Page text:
In the lead-up to the March 2010 passage of what is sure to become President Obama’s legacy, the Patient Protection and Affordable Care Act, most normal Americans — i.e., Americans who are not members of Congress and who do not have deep hatred for Barack Obama — knew something was terribly wrong with the nation’s health care system.
Mr. Obama did a rotten job selling health care reform to a skeptical nation. He should have used his bully pulpit — the presidency is supposed to be the most powerful, most influential position in the nation and much of the free world — to highlight the great parts of the bill. He should have crouched into the political gutter to verbally bash the contrarians, the naysayers, the folks who said Obamacare is socialism, including right-wing wacko Glenn Beck, who now is selling T-shirts that have a picture of Chief Justice John Roberts, who wrote the opinion upholding health care reform, with the word “Coward” beneath it.
Mr. Obama should have taken to the television airwaves far more frequently to look Americans squarely in the eye and tell them what was in the bill. He should have insisted that all of the provisions in the bill go into effect two years ago, not two years from now, and that illegal aliens be ineligible for free health care.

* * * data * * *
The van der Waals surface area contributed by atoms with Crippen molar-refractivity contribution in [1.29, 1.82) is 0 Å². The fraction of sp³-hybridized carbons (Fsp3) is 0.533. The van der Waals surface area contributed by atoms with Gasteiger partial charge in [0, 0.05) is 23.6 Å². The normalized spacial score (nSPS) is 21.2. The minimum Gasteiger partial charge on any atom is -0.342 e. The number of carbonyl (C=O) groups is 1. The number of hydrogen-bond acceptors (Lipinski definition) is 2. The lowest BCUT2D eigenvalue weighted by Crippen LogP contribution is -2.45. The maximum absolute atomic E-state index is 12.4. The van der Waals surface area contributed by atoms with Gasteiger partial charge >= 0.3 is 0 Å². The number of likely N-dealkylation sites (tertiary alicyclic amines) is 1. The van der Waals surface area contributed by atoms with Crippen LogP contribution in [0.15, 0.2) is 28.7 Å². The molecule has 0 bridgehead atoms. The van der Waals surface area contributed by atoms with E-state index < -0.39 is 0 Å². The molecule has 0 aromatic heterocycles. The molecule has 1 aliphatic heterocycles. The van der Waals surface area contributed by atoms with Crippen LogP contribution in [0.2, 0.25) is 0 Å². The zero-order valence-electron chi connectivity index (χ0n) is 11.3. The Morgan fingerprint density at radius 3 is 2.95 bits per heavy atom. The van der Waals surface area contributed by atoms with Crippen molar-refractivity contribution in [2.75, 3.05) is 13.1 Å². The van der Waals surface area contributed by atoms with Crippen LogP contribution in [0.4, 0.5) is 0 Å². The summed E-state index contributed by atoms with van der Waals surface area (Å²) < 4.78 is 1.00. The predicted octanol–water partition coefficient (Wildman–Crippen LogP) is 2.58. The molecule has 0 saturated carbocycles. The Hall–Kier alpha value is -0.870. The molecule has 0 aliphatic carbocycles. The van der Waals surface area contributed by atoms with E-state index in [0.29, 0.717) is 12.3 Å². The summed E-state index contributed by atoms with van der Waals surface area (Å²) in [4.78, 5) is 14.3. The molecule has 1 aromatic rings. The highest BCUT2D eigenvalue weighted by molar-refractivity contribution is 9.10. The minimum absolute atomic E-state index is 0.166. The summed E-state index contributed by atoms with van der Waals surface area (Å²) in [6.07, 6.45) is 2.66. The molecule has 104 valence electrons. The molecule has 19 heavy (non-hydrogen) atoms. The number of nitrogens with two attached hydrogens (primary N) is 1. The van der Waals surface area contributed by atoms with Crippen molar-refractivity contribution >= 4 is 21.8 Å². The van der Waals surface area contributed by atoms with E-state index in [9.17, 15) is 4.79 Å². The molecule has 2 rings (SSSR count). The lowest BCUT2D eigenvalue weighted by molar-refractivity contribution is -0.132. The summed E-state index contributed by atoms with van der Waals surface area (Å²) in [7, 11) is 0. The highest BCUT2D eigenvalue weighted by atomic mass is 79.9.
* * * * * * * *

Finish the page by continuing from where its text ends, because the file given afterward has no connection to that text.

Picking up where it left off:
He didn’t do any of that, but still the law passed, no thanks to Republicans, and now, tens of millions more Americans will participate in, and pay their fair share for, universal health care. That includes the many elderly folks in Northeast Philadelphia who comprise one of the largest percentages of senior citizens in the nation, and whose lifeline known as Medicare will only be strengthened.
It’s about time.
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